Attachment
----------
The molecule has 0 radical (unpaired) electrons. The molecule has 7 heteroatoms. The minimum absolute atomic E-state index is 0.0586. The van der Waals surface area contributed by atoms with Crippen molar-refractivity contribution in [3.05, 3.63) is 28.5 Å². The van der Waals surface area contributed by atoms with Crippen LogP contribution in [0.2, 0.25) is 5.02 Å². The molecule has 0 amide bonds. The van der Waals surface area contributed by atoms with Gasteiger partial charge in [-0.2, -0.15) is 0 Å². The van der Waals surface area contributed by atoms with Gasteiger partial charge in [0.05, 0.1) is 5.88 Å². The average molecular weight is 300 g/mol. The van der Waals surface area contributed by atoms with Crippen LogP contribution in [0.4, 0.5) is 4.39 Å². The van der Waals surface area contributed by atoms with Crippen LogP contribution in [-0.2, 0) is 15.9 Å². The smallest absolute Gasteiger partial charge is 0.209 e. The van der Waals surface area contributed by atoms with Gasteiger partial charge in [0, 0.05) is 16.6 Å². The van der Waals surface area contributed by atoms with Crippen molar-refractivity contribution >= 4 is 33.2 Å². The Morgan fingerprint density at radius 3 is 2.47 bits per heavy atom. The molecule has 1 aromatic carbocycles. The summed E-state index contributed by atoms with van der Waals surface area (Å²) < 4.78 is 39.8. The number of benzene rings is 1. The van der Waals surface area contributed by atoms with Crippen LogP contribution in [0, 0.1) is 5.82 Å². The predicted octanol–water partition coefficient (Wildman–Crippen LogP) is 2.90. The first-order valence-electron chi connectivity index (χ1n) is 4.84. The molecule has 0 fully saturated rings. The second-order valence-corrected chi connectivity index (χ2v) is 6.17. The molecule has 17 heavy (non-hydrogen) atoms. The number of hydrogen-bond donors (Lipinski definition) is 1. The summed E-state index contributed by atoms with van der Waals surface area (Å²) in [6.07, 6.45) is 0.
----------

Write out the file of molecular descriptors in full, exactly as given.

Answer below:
The molecule has 0 radical (unpaired) electrons. The molecule has 7 heteroatoms. The minimum absolute atomic E-state index is 0.0586. The van der Waals surface area contributed by atoms with Crippen molar-refractivity contribution in [3.05, 3.63) is 28.5 Å². The van der Waals surface area contributed by atoms with Crippen LogP contribution in [0.2, 0.25) is 5.02 Å². The molecule has 0 amide bonds. The van der Waals surface area contributed by atoms with Gasteiger partial charge in [-0.2, -0.15) is 0 Å². The van der Waals surface area contributed by atoms with Gasteiger partial charge in [0.05, 0.1) is 5.88 Å². The average molecular weight is 300 g/mol. The van der Waals surface area contributed by atoms with Crippen LogP contribution in [0.4, 0.5) is 4.39 Å². The van der Waals surface area contributed by atoms with Crippen LogP contribution in [-0.2, 0) is 15.9 Å². The smallest absolute Gasteiger partial charge is 0.209 e. The van der Waals surface area contributed by atoms with Gasteiger partial charge in [0, 0.05) is 16.6 Å². The van der Waals surface area contributed by atoms with Crippen molar-refractivity contribution >= 4 is 33.2 Å². The Morgan fingerprint density at radius 3 is 2.47 bits per heavy atom. The molecule has 1 aromatic carbocycles. The summed E-state index contributed by atoms with van der Waals surface area (Å²) < 4.78 is 39.8. The number of benzene rings is 1. The van der Waals surface area contributed by atoms with Crippen LogP contribution in [0, 0.1) is 5.82 Å². The predicted octanol–water partition coefficient (Wildman–Crippen LogP) is 2.90. The first-order valence-electron chi connectivity index (χ1n) is 4.84. The molecule has 0 fully saturated rings. The second-order valence-corrected chi connectivity index (χ2v) is 6.17. The molecule has 17 heavy (non-hydrogen) atoms. The number of hydrogen-bond donors (Lipinski definition) is 1. The summed E-state index contributed by atoms with van der Waals surface area (Å²) in [6.07, 6.45) is 0.